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# wxsBSD/gist:019740e83faa7a7206f4

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YARA, now with more Math(TM)! (Thanks @alexcpsec)

# Introduction

I'd like to explain some of the new things I've added to YARA which will be in the next release. This is in addition to the stuff I've written about here, which are already in 3.2.0. If you have not read that I suggest you start there as it will tie in nicely with some of the things I'm going to mention here. Lastly, some of these things are not yet merged into master but I expect them to be very soon.

# Math Module

There is a new module in YARA called `math`. The intention of this module is to expose some functions which you can use in your rules to calculate specific properties.

## Functions

In particular it provides these functions for calculating different values:

• entropy
• entropy(offset, length)
• entropy(string)
• monte_carlo_pi
• monte_carlo_pi(offset, length)
• monte_carlo_pi(string)
• serial_correlation
• serial_correlation(offset, length)
• serial_correlation(string)
• mean
• mean(offset, length)
• mean(string)

Each of the above functions can be called two ways. First is with an offset and length pair. The second is by passing a string. The notion of `string` here is a normal string like `Hello World`, but also any string that is exposed via a YARA module. Each function serves a different purpose, and came directly from here. Please read that to get an understanding of what each function calculates, but note that the `monte_carlo_pi` function returns the percent error from Pi, not the exact value that was calculated.

This leaves the two remaining functions:

• deviation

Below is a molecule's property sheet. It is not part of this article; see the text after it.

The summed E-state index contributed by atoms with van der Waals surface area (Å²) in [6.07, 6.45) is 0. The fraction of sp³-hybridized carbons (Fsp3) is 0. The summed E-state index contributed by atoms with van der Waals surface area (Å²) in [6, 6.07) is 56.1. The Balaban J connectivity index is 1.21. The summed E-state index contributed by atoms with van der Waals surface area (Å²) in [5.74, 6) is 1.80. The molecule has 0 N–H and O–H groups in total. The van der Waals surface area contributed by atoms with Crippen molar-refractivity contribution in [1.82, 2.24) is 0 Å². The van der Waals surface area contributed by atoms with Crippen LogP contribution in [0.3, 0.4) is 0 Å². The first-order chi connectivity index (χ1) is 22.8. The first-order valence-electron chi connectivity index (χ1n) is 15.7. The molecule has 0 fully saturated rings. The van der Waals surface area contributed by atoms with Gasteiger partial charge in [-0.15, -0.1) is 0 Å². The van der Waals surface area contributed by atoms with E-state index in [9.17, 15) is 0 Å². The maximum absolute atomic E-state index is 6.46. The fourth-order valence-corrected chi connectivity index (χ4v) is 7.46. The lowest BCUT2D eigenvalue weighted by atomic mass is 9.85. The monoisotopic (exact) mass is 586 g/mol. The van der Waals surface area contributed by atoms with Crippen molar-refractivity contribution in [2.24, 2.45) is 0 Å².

• deviation(offset, length, mean)
• deviation(string, mean)
• in_range
• in_range(test, upper, lower)

The `deviation` function calculates the deviation from the mean for the data provided. To make things easier we have provided a constant called `MEAN_BYTES` which has the value 127.5 and can be used in the calculation if necessary.

The `in_range` function is an inclusive range check. It will return true if the `test` value is between `upper` and `lower` inclusively, and false otherwise.

## Examples

Let's put this together to see some of these in action:

``````import "math"

// The entropy of a file is > 7
// The monte_carlo_pi percentage error is < 0.07
// The serial correlation is less than 0.2
// The deviation of the mean from 127.5 is between 63.9 and 64.1 inclusive
rule random_test {
condition:
math.entropy(0, filesize) > 7 and
math.monte_carlo_pi(0, filesize) < 0.07 and
math.serial_correlation(0, filesize) < 0.2
math.in_range(math.deviation(0, filesize, math.MEAN_BYTES), 63.9, 64.1) and
}
``````

Create a file that contains the output of your random device and run it through this rule and it should trigger the rule. If not, you better check just how random your random device is. ;)

One note about the `deviation`. Because the possible range of values for our input data is 0 to 255, the mean of an equally distributed random sample would be 127.5 `(math.MEAN_BYTES)`, and the deviation from that would by 64.0, which explains the `upper` and `lower` values used. The `mean` argument to the `deviation` function is user controlled because there may be situations where `math.MEAN_BYTES` is not an acceptable value. An example of this is where only 7 bit ascii values are allowed, which would make the acceptable range from 0 to 127, and make the mean of an equally distributed random sample in that range be 63.5. By allowing this to be user controlled we have a flexible deviation function.